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FTC Cracks Down on Medical Telemarketing Fraud

June 20, 2012
By Jacqueline Lee - Contributing Writer


Even though many Americans dislike the Affordable Care Act, the high cost of health insurance has everyone searching for cheap coverage. Unscrupulous telemarketers have sought to cash in on the need for health insurance by offering “medical discount plans” to unsuspecting customers.


Recently, the FTC cracked down on one of those “medical discount plan” providers. Health Care One and its affiliates marketed their plans as government-endorsed health insurance. Unfortunately, the plans were not health insurance, were not accepted by providers and did not provide promised discounts to customers.

According to the FTC (News - Alert), Health Care One promised that their plan was widely accepted in local communities when, in fact, few medical providers accepted the plan. In their television and radio ads, Health Care One promised 100 percent satisfaction and a money-back guarantee.

Unfortunately, when customers realized that they had not purchased health insurance, and when they sought refunds, they found it difficult or impossible to cancel their membership and to obtain refunds for the product.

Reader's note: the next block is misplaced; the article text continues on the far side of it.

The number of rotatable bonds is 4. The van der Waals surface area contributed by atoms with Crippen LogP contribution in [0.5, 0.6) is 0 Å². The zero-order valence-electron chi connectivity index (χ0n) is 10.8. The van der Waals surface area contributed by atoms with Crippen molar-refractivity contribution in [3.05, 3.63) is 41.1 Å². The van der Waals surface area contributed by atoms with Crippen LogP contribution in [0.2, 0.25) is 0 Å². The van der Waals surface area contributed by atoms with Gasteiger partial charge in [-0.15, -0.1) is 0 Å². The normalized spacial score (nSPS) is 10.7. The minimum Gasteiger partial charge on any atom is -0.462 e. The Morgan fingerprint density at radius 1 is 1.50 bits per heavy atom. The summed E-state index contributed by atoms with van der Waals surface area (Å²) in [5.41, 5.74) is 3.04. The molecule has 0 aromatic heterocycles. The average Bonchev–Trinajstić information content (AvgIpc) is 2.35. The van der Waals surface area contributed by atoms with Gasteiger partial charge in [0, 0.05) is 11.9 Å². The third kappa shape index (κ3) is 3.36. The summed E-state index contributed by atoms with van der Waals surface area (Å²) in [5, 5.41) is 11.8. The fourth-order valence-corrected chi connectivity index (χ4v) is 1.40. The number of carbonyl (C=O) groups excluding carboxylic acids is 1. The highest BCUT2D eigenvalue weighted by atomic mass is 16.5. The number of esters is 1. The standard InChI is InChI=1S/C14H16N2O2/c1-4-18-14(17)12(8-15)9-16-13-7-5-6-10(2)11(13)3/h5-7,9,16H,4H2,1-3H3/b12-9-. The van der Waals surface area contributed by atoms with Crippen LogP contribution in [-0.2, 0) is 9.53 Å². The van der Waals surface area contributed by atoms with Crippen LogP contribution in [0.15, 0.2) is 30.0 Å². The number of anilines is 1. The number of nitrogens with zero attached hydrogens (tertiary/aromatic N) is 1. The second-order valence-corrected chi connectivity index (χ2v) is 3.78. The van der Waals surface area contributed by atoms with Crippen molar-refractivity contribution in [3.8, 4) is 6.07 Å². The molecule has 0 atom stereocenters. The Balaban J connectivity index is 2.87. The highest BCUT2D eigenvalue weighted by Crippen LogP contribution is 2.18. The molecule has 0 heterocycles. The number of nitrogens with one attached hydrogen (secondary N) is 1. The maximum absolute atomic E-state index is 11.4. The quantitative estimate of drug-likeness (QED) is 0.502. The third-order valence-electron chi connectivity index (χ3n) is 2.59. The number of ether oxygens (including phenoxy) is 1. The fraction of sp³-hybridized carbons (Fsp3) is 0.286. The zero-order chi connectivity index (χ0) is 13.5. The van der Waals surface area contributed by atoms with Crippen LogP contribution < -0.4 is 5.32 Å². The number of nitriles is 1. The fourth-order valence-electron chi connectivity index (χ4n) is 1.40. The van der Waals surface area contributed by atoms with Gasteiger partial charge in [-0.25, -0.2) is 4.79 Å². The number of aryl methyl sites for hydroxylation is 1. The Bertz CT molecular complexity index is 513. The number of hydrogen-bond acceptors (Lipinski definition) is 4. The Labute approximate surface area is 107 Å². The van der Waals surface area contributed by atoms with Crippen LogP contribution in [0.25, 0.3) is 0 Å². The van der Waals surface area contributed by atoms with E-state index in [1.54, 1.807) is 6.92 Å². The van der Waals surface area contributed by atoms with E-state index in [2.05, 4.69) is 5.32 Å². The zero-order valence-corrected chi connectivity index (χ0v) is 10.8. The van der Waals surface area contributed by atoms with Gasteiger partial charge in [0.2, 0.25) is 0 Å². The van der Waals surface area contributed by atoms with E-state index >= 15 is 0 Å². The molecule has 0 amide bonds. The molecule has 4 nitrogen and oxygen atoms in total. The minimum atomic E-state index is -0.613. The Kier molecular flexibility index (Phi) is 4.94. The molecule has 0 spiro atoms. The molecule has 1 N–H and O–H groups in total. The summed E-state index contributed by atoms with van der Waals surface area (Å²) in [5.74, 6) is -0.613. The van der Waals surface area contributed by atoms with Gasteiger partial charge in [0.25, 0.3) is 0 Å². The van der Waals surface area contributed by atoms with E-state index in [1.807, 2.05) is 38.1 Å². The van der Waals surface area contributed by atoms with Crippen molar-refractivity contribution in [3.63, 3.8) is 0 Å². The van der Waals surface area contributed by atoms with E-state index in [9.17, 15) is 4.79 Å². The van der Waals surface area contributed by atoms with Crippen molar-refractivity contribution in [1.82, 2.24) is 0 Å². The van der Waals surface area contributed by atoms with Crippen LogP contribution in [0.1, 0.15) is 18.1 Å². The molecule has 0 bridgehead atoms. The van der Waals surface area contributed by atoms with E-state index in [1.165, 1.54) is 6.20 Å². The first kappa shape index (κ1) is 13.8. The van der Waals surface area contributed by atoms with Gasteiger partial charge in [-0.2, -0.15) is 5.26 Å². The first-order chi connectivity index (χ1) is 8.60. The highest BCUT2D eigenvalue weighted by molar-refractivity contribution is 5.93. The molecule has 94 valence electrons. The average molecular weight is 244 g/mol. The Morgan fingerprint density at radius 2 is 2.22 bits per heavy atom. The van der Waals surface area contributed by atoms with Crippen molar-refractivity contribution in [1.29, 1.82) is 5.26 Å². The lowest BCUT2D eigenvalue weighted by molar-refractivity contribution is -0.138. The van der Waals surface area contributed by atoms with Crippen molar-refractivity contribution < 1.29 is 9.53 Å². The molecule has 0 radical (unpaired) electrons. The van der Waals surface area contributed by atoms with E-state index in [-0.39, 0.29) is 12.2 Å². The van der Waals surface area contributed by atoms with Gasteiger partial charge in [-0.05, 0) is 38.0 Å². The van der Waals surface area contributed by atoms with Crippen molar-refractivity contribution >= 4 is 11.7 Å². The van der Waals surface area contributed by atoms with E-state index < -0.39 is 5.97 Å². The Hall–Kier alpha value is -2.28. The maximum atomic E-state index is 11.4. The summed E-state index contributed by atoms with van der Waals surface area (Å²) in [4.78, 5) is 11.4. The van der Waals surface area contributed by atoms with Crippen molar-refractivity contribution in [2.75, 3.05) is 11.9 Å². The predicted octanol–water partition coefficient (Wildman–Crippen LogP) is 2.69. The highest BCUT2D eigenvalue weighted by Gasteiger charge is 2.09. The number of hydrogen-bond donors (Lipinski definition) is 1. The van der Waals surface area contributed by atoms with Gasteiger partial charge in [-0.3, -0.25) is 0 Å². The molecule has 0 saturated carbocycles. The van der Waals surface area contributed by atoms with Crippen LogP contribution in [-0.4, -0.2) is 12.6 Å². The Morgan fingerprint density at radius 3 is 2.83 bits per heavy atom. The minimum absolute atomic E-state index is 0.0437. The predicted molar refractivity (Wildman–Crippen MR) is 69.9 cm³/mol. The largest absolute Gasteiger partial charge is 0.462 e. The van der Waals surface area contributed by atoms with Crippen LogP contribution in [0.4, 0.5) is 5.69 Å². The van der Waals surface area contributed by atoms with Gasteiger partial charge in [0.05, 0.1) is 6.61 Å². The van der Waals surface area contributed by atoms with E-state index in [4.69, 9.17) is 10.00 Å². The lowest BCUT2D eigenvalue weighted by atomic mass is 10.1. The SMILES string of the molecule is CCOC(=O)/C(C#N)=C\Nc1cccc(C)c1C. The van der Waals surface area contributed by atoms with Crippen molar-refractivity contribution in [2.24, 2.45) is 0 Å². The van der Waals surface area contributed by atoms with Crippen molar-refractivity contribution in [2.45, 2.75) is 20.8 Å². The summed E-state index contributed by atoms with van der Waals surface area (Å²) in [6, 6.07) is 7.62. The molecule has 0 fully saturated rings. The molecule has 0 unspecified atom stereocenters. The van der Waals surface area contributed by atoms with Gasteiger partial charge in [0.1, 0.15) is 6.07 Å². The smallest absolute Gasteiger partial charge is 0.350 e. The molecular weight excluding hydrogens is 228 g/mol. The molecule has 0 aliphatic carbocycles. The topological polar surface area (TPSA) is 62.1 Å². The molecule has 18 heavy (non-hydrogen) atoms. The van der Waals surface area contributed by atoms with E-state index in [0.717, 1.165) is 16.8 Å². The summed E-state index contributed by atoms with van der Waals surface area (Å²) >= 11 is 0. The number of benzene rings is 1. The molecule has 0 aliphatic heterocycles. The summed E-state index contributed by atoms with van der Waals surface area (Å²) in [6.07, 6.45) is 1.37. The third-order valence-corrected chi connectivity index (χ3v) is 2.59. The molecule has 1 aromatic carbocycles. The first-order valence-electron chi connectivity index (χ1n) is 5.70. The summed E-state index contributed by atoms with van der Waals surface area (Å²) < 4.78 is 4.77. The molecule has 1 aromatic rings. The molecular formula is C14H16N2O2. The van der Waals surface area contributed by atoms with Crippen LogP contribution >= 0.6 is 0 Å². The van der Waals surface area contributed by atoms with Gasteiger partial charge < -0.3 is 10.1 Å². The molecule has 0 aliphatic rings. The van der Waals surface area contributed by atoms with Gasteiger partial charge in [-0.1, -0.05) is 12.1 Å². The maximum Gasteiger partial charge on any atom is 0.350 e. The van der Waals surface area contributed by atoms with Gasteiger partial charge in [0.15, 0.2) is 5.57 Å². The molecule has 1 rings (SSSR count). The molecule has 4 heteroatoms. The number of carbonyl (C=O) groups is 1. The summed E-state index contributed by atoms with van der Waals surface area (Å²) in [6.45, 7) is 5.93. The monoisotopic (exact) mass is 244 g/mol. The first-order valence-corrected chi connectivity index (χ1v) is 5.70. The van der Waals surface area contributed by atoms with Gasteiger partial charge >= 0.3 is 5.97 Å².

In their settlement agreement with the FTC, Health Care One and three affiliates agreed to never again sell goods or services related to healthcare. They also agreed to never violate the Telemarketing Sales Rule (TSR (News - Alert)), which prohibits telemarketers from calling customers who ask to be put on “Do Not Call” lists. The TSR also requires businesses to disclose any material information about a product that could affect a customer’s purchasing decision.

The FTC recommends several steps that will help consumers to avoid fraud and to investigate the details of medical discount plans. First, customers should ask the company for a list of providers who participate in the plan. Second, customers should ask for a website where they can learn additional information about the product.

This video details some of the warning signs to look out for from telemarketing scams.

In addition to investigating the plan carefully, the FTC recommends calculating what the total discount plan payment will be for a period of time. The FTC also recommends contacting a local consumer protection office, Attorney General or the Better Business Bureau to find out about the company’s complaint history.

In addition to complying with settlement instructions, Health Care One officials had to surrender assets from the sale of an Aston Martin, a Maserati, a yacht and two motorcycles.




Edited by Juliana Kenny



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